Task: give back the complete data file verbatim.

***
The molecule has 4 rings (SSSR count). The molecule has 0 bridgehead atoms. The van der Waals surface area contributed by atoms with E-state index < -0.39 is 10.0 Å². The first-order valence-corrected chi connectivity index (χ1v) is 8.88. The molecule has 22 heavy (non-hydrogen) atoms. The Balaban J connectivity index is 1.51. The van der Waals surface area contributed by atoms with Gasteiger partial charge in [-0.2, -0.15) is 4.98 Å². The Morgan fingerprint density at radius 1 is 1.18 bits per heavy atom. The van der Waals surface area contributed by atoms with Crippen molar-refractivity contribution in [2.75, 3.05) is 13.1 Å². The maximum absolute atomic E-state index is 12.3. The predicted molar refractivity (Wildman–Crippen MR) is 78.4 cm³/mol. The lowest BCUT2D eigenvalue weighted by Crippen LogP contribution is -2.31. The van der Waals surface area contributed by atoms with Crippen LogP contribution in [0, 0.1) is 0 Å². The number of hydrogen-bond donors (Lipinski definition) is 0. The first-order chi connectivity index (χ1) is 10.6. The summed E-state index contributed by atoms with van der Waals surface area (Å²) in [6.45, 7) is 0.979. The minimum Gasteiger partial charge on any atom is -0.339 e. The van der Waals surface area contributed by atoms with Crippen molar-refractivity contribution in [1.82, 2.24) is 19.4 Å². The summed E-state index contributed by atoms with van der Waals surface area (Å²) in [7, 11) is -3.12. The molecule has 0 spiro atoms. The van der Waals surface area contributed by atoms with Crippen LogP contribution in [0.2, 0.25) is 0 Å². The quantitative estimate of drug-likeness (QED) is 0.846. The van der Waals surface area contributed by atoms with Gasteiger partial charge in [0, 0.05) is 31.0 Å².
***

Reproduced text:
The molecule has 4 rings (SSSR count). The molecule has 0 bridgehead atoms. The van der Waals surface area contributed by atoms with E-state index < -0.39 is 10.0 Å². The first-order valence-corrected chi connectivity index (χ1v) is 8.88. The molecule has 22 heavy (non-hydrogen) atoms. The Balaban J connectivity index is 1.51. The van der Waals surface area contributed by atoms with Gasteiger partial charge in [-0.2, -0.15) is 4.98 Å². The Morgan fingerprint density at radius 1 is 1.18 bits per heavy atom. The van der Waals surface area contributed by atoms with Crippen molar-refractivity contribution in [2.75, 3.05) is 13.1 Å². The maximum absolute atomic E-state index is 12.3. The predicted molar refractivity (Wildman–Crippen MR) is 78.4 cm³/mol. The lowest BCUT2D eigenvalue weighted by Crippen LogP contribution is -2.31. The van der Waals surface area contributed by atoms with Crippen LogP contribution in [0, 0.1) is 0 Å². The number of hydrogen-bond donors (Lipinski definition) is 0. The first-order chi connectivity index (χ1) is 10.6. The summed E-state index contributed by atoms with van der Waals surface area (Å²) in [6.45, 7) is 0.979. The minimum Gasteiger partial charge on any atom is -0.339 e. The van der Waals surface area contributed by atoms with Crippen molar-refractivity contribution in [1.82, 2.24) is 19.4 Å². The summed E-state index contributed by atoms with van der Waals surface area (Å²) in [7, 11) is -3.12. The molecule has 0 spiro atoms. The van der Waals surface area contributed by atoms with Crippen LogP contribution in [0.2, 0.25) is 0 Å². The quantitative estimate of drug-likeness (QED) is 0.846. The van der Waals surface area contributed by atoms with Gasteiger partial charge in [0, 0.05) is 31.0 Å².